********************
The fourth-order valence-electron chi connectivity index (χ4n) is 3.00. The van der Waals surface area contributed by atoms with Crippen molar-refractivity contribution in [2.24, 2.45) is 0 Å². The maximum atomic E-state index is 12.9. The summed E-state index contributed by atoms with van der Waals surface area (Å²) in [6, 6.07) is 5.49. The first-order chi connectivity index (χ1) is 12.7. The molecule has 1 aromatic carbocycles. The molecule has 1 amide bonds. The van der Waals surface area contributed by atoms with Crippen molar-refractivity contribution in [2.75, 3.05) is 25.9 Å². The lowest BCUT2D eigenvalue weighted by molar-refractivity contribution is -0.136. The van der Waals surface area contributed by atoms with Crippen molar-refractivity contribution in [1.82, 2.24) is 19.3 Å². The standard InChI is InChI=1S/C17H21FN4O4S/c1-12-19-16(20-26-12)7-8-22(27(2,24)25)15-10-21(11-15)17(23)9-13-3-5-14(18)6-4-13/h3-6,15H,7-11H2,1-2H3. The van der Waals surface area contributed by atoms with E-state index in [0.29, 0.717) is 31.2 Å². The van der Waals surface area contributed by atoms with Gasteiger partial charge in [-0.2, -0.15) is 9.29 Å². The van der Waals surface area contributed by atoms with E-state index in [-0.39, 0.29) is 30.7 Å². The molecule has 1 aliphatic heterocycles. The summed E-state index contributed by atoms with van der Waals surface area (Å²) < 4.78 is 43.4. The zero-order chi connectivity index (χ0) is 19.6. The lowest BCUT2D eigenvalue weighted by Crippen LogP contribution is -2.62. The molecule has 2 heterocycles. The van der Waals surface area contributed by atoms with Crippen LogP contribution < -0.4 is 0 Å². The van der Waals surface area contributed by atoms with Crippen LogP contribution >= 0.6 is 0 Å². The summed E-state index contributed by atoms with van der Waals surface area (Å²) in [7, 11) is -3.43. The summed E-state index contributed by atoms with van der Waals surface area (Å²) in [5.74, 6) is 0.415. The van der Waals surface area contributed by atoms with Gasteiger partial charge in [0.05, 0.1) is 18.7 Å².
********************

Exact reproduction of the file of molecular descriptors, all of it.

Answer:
The fourth-order valence-electron chi connectivity index (χ4n) is 3.00. The van der Waals surface area contributed by atoms with Crippen molar-refractivity contribution in [2.24, 2.45) is 0 Å². The maximum atomic E-state index is 12.9. The summed E-state index contributed by atoms with van der Waals surface area (Å²) in [6, 6.07) is 5.49. The first-order chi connectivity index (χ1) is 12.7. The molecule has 1 aromatic carbocycles. The molecule has 1 amide bonds. The van der Waals surface area contributed by atoms with Crippen molar-refractivity contribution in [2.75, 3.05) is 25.9 Å². The lowest BCUT2D eigenvalue weighted by molar-refractivity contribution is -0.136. The van der Waals surface area contributed by atoms with Crippen molar-refractivity contribution in [1.82, 2.24) is 19.3 Å². The standard InChI is InChI=1S/C17H21FN4O4S/c1-12-19-16(20-26-12)7-8-22(27(2,24)25)15-10-21(11-15)17(23)9-13-3-5-14(18)6-4-13/h3-6,15H,7-11H2,1-2H3. The van der Waals surface area contributed by atoms with E-state index in [0.29, 0.717) is 31.2 Å². The van der Waals surface area contributed by atoms with Gasteiger partial charge in [-0.2, -0.15) is 9.29 Å². The van der Waals surface area contributed by atoms with E-state index in [-0.39, 0.29) is 30.7 Å². The molecule has 1 aliphatic heterocycles. The summed E-state index contributed by atoms with van der Waals surface area (Å²) < 4.78 is 43.4. The zero-order chi connectivity index (χ0) is 19.6. The lowest BCUT2D eigenvalue weighted by Crippen LogP contribution is -2.62. The molecule has 2 heterocycles. The van der Waals surface area contributed by atoms with Crippen LogP contribution < -0.4 is 0 Å². The van der Waals surface area contributed by atoms with Crippen LogP contribution >= 0.6 is 0 Å². The summed E-state index contributed by atoms with van der Waals surface area (Å²) in [7, 11) is -3.43. The summed E-state index contributed by atoms with van der Waals surface area (Å²) in [5.74, 6) is 0.415. The van der Waals surface area contributed by atoms with Gasteiger partial charge in [0.05, 0.1) is 18.7 Å².